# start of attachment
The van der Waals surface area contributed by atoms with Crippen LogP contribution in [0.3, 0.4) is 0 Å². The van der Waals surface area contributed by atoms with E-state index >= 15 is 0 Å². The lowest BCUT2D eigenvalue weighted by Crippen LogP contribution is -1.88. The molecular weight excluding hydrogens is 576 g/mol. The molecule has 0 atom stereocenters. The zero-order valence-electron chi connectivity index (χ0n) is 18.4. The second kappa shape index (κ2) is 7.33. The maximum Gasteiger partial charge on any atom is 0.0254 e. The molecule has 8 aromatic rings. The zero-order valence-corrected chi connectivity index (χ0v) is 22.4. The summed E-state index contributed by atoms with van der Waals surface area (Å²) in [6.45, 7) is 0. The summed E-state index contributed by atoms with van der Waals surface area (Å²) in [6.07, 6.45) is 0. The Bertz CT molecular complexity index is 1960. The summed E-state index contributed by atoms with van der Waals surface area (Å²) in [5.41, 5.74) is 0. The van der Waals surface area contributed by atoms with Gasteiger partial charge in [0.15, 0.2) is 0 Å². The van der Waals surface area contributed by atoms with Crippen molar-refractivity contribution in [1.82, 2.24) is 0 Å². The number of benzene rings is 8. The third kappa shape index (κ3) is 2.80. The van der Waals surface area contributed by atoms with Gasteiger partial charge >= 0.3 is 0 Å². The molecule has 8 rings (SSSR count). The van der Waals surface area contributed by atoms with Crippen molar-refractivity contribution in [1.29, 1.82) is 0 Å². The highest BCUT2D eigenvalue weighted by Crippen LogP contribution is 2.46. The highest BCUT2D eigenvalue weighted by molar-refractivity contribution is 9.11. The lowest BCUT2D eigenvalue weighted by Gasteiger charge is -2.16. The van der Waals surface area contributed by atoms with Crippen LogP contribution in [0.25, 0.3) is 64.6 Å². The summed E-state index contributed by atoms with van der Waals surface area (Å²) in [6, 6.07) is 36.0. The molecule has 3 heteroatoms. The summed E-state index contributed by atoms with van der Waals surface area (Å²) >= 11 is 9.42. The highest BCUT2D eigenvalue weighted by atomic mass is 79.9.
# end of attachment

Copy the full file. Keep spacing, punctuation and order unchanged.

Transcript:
The van der Waals surface area contributed by atoms with Crippen LogP contribution in [0.3, 0.4) is 0 Å². The van der Waals surface area contributed by atoms with E-state index >= 15 is 0 Å². The lowest BCUT2D eigenvalue weighted by Crippen LogP contribution is -1.88. The molecular weight excluding hydrogens is 576 g/mol. The molecule has 0 atom stereocenters. The zero-order valence-electron chi connectivity index (χ0n) is 18.4. The second kappa shape index (κ2) is 7.33. The maximum Gasteiger partial charge on any atom is 0.0254 e. The molecule has 8 aromatic rings. The zero-order valence-corrected chi connectivity index (χ0v) is 22.4. The summed E-state index contributed by atoms with van der Waals surface area (Å²) in [6.45, 7) is 0. The summed E-state index contributed by atoms with van der Waals surface area (Å²) in [6.07, 6.45) is 0. The Bertz CT molecular complexity index is 1960. The summed E-state index contributed by atoms with van der Waals surface area (Å²) in [5.41, 5.74) is 0. The van der Waals surface area contributed by atoms with Gasteiger partial charge in [0.15, 0.2) is 0 Å². The van der Waals surface area contributed by atoms with Crippen molar-refractivity contribution in [1.82, 2.24) is 0 Å². The number of benzene rings is 8. The third kappa shape index (κ3) is 2.80. The van der Waals surface area contributed by atoms with Gasteiger partial charge >= 0.3 is 0 Å². The molecule has 8 rings (SSSR count). The van der Waals surface area contributed by atoms with Crippen molar-refractivity contribution in [1.29, 1.82) is 0 Å². The highest BCUT2D eigenvalue weighted by Crippen LogP contribution is 2.46. The highest BCUT2D eigenvalue weighted by molar-refractivity contribution is 9.11. The lowest BCUT2D eigenvalue weighted by Gasteiger charge is -2.16. The van der Waals surface area contributed by atoms with Crippen LogP contribution in [0.25, 0.3) is 64.6 Å². The summed E-state index contributed by atoms with van der Waals surface area (Å²) in [6, 6.07) is 36.0. The molecule has 3 heteroatoms. The summed E-state index contributed by atoms with van der Waals surface area (Å²) >= 11 is 9.42. The highest BCUT2D eigenvalue weighted by atomic mass is 79.9.